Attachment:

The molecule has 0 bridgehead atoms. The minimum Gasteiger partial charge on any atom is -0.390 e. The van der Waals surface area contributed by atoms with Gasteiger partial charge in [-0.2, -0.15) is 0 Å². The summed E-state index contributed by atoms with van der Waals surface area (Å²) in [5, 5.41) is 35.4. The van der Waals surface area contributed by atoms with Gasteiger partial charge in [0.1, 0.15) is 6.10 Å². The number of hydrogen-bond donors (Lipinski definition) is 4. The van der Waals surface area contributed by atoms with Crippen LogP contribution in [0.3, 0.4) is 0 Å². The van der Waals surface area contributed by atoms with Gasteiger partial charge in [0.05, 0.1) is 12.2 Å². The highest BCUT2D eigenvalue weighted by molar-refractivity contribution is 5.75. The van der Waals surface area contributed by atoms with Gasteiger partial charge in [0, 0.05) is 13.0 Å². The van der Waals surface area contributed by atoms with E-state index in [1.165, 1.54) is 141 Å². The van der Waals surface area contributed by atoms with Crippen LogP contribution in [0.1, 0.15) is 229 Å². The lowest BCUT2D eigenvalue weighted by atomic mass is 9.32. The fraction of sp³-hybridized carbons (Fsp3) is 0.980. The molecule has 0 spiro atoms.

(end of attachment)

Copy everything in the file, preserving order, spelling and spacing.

The molecule has 0 bridgehead atoms. The minimum Gasteiger partial charge on any atom is -0.390 e. The van der Waals surface area contributed by atoms with Gasteiger partial charge in [-0.2, -0.15) is 0 Å². The summed E-state index contributed by atoms with van der Waals surface area (Å²) in [5, 5.41) is 35.4. The van der Waals surface area contributed by atoms with Gasteiger partial charge in [0.1, 0.15) is 6.10 Å². The number of hydrogen-bond donors (Lipinski definition) is 4. The van der Waals surface area contributed by atoms with Crippen LogP contribution in [0.3, 0.4) is 0 Å². The van der Waals surface area contributed by atoms with Gasteiger partial charge in [0.05, 0.1) is 12.2 Å². The highest BCUT2D eigenvalue weighted by molar-refractivity contribution is 5.75. The van der Waals surface area contributed by atoms with Gasteiger partial charge in [0, 0.05) is 13.0 Å². The van der Waals surface area contributed by atoms with E-state index in [1.165, 1.54) is 141 Å². The van der Waals surface area contributed by atoms with Crippen LogP contribution in [0.1, 0.15) is 229 Å². The lowest BCUT2D eigenvalue weighted by atomic mass is 9.32. The fraction of sp³-hybridized carbons (Fsp3) is 0.980. The molecule has 0 spiro atoms.